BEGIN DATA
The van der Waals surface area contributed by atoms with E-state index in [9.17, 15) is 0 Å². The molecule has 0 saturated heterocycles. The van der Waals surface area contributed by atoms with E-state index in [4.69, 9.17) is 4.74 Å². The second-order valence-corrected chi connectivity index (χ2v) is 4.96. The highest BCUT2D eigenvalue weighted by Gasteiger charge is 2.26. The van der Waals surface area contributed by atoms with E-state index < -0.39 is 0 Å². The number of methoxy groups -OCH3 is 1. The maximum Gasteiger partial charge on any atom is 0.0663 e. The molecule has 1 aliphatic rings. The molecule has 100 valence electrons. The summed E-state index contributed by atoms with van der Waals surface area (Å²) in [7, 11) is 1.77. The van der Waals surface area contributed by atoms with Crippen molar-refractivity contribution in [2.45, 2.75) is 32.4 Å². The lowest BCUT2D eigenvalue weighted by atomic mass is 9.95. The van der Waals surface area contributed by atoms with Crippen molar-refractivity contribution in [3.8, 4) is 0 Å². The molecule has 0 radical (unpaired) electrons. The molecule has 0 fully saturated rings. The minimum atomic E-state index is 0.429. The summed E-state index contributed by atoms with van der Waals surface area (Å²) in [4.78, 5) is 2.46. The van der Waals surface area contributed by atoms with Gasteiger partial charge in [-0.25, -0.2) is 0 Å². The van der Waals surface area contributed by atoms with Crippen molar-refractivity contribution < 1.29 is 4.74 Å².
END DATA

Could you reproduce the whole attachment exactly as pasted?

The van der Waals surface area contributed by atoms with E-state index in [9.17, 15) is 0 Å². The molecule has 0 saturated heterocycles. The van der Waals surface area contributed by atoms with E-state index in [4.69, 9.17) is 4.74 Å². The second-order valence-corrected chi connectivity index (χ2v) is 4.96. The highest BCUT2D eigenvalue weighted by Gasteiger charge is 2.26. The van der Waals surface area contributed by atoms with E-state index < -0.39 is 0 Å². The number of methoxy groups -OCH3 is 1. The maximum Gasteiger partial charge on any atom is 0.0663 e. The molecule has 1 aliphatic rings. The molecule has 100 valence electrons. The summed E-state index contributed by atoms with van der Waals surface area (Å²) in [7, 11) is 1.77. The van der Waals surface area contributed by atoms with Crippen molar-refractivity contribution in [2.45, 2.75) is 32.4 Å². The lowest BCUT2D eigenvalue weighted by atomic mass is 9.95. The van der Waals surface area contributed by atoms with Crippen molar-refractivity contribution in [3.8, 4) is 0 Å². The molecule has 0 radical (unpaired) electrons. The molecule has 0 fully saturated rings. The minimum atomic E-state index is 0.429. The summed E-state index contributed by atoms with van der Waals surface area (Å²) in [4.78, 5) is 2.46. The van der Waals surface area contributed by atoms with Gasteiger partial charge in [-0.25, -0.2) is 0 Å². The van der Waals surface area contributed by atoms with Crippen molar-refractivity contribution < 1.29 is 4.74 Å².